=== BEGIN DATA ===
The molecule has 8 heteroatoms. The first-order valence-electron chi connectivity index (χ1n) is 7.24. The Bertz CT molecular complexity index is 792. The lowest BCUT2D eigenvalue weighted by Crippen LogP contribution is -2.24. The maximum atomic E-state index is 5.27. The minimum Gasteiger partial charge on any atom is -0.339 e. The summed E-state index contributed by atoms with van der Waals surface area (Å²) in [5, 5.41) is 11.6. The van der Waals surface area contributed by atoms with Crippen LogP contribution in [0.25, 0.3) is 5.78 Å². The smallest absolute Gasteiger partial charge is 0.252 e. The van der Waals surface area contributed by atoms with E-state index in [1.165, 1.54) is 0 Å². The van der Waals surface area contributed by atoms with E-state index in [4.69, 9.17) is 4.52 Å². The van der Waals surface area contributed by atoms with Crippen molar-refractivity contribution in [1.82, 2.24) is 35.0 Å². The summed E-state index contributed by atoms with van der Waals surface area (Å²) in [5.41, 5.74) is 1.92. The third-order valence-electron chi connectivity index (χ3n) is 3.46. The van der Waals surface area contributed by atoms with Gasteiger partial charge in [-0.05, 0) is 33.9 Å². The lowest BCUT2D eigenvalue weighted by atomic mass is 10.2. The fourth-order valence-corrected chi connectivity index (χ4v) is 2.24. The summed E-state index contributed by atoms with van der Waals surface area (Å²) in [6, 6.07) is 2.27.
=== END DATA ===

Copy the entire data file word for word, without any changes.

The molecule has 8 heteroatoms. The first-order valence-electron chi connectivity index (χ1n) is 7.24. The Bertz CT molecular complexity index is 792. The lowest BCUT2D eigenvalue weighted by Crippen LogP contribution is -2.24. The maximum atomic E-state index is 5.27. The minimum Gasteiger partial charge on any atom is -0.339 e. The summed E-state index contributed by atoms with van der Waals surface area (Å²) in [5, 5.41) is 11.6. The van der Waals surface area contributed by atoms with Crippen LogP contribution in [0.25, 0.3) is 5.78 Å². The smallest absolute Gasteiger partial charge is 0.252 e. The van der Waals surface area contributed by atoms with E-state index in [1.165, 1.54) is 0 Å². The van der Waals surface area contributed by atoms with E-state index in [4.69, 9.17) is 4.52 Å². The van der Waals surface area contributed by atoms with Crippen molar-refractivity contribution in [1.82, 2.24) is 35.0 Å². The summed E-state index contributed by atoms with van der Waals surface area (Å²) in [5.41, 5.74) is 1.92. The third-order valence-electron chi connectivity index (χ3n) is 3.46. The van der Waals surface area contributed by atoms with Gasteiger partial charge in [-0.05, 0) is 33.9 Å². The lowest BCUT2D eigenvalue weighted by atomic mass is 10.2. The fourth-order valence-corrected chi connectivity index (χ4v) is 2.24. The summed E-state index contributed by atoms with van der Waals surface area (Å²) in [6, 6.07) is 2.27.